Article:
- Isolation and Loneliness -You don’t realise how much you miss in-person contact until you try and talk to a friend and realise how alien moving your mouth feels. Lots of studies show that WfH staff struggle with mental health issues like depression because of the reduction in human contact.
- Difficulty separating work/home life – Do you work from home or do you live at work? It’s a question I ask myself regularly. When your casual life happens in the same place as your job, it can be hard to mentally separate the two.
- Motivation – Without your boss breathing over your shoulder or a competitive colleague to keep up with, finding the motivation to fill in those boring spreadsheets can be tough.
Chris Repetowski – the founder of The Games Guy
Pros of Working from home:
- Depending on your commute, you may gain a few extra hours in the day. Some decide to sleep in. I’m using it to go for a long walk first thing in the morning to clear my head.
- For people that don’t like a traditional 9-5 day, it’s much easier to have more flexibility. For instance, you can start earlier to fit in a longer break during the day.
Cons of working from home:
- It’s easy to lose track of time and forget to take breaks. It’s simple to send just one more email and by the time you realise, a few hours have passed.
- To fill the void of lack of social interaction, you may feel there are too many unnecessary meetings. Rather than having a quick 5 min conversation if you were in the office, colleagues will book a 15-30 minute meeting and discuss everything other than work for half of the time.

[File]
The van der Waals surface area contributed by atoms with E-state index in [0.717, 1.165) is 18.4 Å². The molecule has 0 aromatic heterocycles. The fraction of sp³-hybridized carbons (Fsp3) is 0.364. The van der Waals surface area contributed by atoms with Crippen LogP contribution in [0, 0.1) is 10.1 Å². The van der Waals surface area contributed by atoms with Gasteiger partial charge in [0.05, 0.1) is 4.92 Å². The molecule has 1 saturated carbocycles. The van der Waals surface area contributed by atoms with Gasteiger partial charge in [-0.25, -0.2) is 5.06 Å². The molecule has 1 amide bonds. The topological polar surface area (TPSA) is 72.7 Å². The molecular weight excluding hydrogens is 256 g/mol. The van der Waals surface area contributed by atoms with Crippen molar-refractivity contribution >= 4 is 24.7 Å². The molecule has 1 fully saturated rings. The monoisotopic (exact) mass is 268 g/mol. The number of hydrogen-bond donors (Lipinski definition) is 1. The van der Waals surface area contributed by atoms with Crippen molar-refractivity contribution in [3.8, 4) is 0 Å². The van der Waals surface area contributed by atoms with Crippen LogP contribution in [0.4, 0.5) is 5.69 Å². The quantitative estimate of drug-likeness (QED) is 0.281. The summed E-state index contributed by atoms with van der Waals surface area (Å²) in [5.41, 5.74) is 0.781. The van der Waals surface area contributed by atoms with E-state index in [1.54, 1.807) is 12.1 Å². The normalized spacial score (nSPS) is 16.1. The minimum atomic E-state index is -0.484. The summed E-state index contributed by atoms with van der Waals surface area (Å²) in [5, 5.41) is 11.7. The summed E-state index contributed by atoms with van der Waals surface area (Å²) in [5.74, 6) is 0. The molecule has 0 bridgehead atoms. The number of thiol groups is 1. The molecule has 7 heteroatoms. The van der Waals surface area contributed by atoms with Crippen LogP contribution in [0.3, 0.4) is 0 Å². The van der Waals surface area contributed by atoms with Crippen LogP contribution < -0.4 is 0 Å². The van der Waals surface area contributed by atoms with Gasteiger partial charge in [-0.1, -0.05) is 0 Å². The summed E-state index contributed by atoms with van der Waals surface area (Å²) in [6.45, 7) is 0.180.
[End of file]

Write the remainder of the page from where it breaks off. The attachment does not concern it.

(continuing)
Pros of working in the office:
- The biggest advantage is having a separation of work and personal environments. Some colleagues are currently working from their kitchen or living room, which makes it hard to separate the two.
- The other benefit is the ease of quickly collaborating and discussing ideas. While there are lots of tools online to make this easier now, it’s still much more powerful to stand around a whiteboard and discuss solutions.
Cons of working in the office:
- Unfortunately, your working hours are set and if you feel unproductive, it’s harder to take a longer break.
- The amount of interruptions I get in the office is annoying. Having to take my headphones off constantly gets frustrating!
Let’s Wrap It Up!
Although some people struggle with motivation and productivity, a large majority absolutely love working from home. Besides money and time saving, remote work brings more flexibility, keeps stress at bay, and allows you to work more independently. On the other hand, there are still people who struggle with laziness, loneliness, or lack of privacy at home. Bare in mind everything when deciding whether or not to continue working from home when the corona crisis is over.